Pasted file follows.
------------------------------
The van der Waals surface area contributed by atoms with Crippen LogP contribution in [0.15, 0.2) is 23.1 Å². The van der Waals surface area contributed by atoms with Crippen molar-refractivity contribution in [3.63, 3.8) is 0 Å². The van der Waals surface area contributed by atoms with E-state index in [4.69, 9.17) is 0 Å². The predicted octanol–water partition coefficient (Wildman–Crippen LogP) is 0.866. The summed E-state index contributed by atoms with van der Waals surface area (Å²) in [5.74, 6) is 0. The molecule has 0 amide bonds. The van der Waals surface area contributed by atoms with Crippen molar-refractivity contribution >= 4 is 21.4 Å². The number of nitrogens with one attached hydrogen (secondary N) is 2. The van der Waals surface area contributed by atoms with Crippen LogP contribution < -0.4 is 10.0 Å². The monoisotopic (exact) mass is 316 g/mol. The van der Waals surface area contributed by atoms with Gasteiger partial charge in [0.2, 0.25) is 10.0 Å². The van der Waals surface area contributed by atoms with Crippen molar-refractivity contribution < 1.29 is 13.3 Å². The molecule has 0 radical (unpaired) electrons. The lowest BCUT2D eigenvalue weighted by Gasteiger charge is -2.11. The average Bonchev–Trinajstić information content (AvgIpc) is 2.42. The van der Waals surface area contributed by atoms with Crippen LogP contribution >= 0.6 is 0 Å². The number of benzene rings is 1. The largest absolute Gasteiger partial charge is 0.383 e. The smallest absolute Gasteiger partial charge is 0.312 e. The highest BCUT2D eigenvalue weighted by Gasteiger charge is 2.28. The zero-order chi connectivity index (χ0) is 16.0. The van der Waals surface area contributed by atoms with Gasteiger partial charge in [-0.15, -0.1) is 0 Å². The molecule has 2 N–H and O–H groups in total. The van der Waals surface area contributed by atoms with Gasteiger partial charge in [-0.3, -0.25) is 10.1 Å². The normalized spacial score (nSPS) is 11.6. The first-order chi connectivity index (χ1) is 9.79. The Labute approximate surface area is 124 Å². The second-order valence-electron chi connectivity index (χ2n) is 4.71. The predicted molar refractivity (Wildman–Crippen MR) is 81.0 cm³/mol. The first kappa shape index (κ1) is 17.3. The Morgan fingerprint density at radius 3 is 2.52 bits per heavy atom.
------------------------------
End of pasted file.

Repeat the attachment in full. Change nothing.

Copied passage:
The van der Waals surface area contributed by atoms with Crippen LogP contribution in [0.15, 0.2) is 23.1 Å². The van der Waals surface area contributed by atoms with Crippen molar-refractivity contribution in [3.63, 3.8) is 0 Å². The van der Waals surface area contributed by atoms with E-state index in [4.69, 9.17) is 0 Å². The predicted octanol–water partition coefficient (Wildman–Crippen LogP) is 0.866. The summed E-state index contributed by atoms with van der Waals surface area (Å²) in [5.74, 6) is 0. The molecule has 0 amide bonds. The van der Waals surface area contributed by atoms with Crippen molar-refractivity contribution >= 4 is 21.4 Å². The number of nitrogens with one attached hydrogen (secondary N) is 2. The van der Waals surface area contributed by atoms with Crippen LogP contribution < -0.4 is 10.0 Å². The monoisotopic (exact) mass is 316 g/mol. The van der Waals surface area contributed by atoms with Gasteiger partial charge in [0.2, 0.25) is 10.0 Å². The van der Waals surface area contributed by atoms with Crippen molar-refractivity contribution < 1.29 is 13.3 Å². The molecule has 0 radical (unpaired) electrons. The lowest BCUT2D eigenvalue weighted by Gasteiger charge is -2.11. The average Bonchev–Trinajstić information content (AvgIpc) is 2.42. The van der Waals surface area contributed by atoms with Crippen LogP contribution >= 0.6 is 0 Å². The number of benzene rings is 1. The largest absolute Gasteiger partial charge is 0.383 e. The smallest absolute Gasteiger partial charge is 0.312 e. The highest BCUT2D eigenvalue weighted by Gasteiger charge is 2.28. The zero-order chi connectivity index (χ0) is 16.0. The van der Waals surface area contributed by atoms with Gasteiger partial charge in [-0.15, -0.1) is 0 Å². The molecule has 2 N–H and O–H groups in total. The van der Waals surface area contributed by atoms with Gasteiger partial charge in [-0.3, -0.25) is 10.1 Å². The normalized spacial score (nSPS) is 11.6. The first-order chi connectivity index (χ1) is 9.79. The Labute approximate surface area is 124 Å². The second-order valence-electron chi connectivity index (χ2n) is 4.71. The predicted molar refractivity (Wildman–Crippen MR) is 81.0 cm³/mol. The first kappa shape index (κ1) is 17.3. The Morgan fingerprint density at radius 3 is 2.52 bits per heavy atom.